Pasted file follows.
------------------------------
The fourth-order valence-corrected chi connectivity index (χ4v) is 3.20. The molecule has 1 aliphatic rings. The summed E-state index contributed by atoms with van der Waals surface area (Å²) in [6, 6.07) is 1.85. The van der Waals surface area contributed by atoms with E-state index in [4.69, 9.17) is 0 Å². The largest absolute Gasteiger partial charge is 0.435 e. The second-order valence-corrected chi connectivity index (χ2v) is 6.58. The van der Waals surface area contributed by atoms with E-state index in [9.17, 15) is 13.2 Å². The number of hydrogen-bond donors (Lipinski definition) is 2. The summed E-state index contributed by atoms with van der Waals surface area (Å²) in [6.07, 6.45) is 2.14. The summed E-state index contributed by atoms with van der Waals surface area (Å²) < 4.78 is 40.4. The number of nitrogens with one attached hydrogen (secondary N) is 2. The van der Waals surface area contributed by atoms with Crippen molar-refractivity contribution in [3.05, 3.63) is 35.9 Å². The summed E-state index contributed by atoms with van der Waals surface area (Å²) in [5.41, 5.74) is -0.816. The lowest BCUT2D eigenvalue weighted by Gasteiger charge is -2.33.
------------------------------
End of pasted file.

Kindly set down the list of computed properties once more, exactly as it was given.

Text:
The fourth-order valence-corrected chi connectivity index (χ4v) is 3.20. The molecule has 1 aliphatic rings. The summed E-state index contributed by atoms with van der Waals surface area (Å²) in [6, 6.07) is 1.85. The van der Waals surface area contributed by atoms with E-state index in [4.69, 9.17) is 0 Å². The largest absolute Gasteiger partial charge is 0.435 e. The second-order valence-corrected chi connectivity index (χ2v) is 6.58. The van der Waals surface area contributed by atoms with E-state index in [9.17, 15) is 13.2 Å². The number of hydrogen-bond donors (Lipinski definition) is 2. The summed E-state index contributed by atoms with van der Waals surface area (Å²) in [6.07, 6.45) is 2.14. The summed E-state index contributed by atoms with van der Waals surface area (Å²) < 4.78 is 40.4. The number of nitrogens with one attached hydrogen (secondary N) is 2. The van der Waals surface area contributed by atoms with Crippen molar-refractivity contribution in [3.05, 3.63) is 35.9 Å². The summed E-state index contributed by atoms with van der Waals surface area (Å²) in [5.41, 5.74) is -0.816. The lowest BCUT2D eigenvalue weighted by Gasteiger charge is -2.33.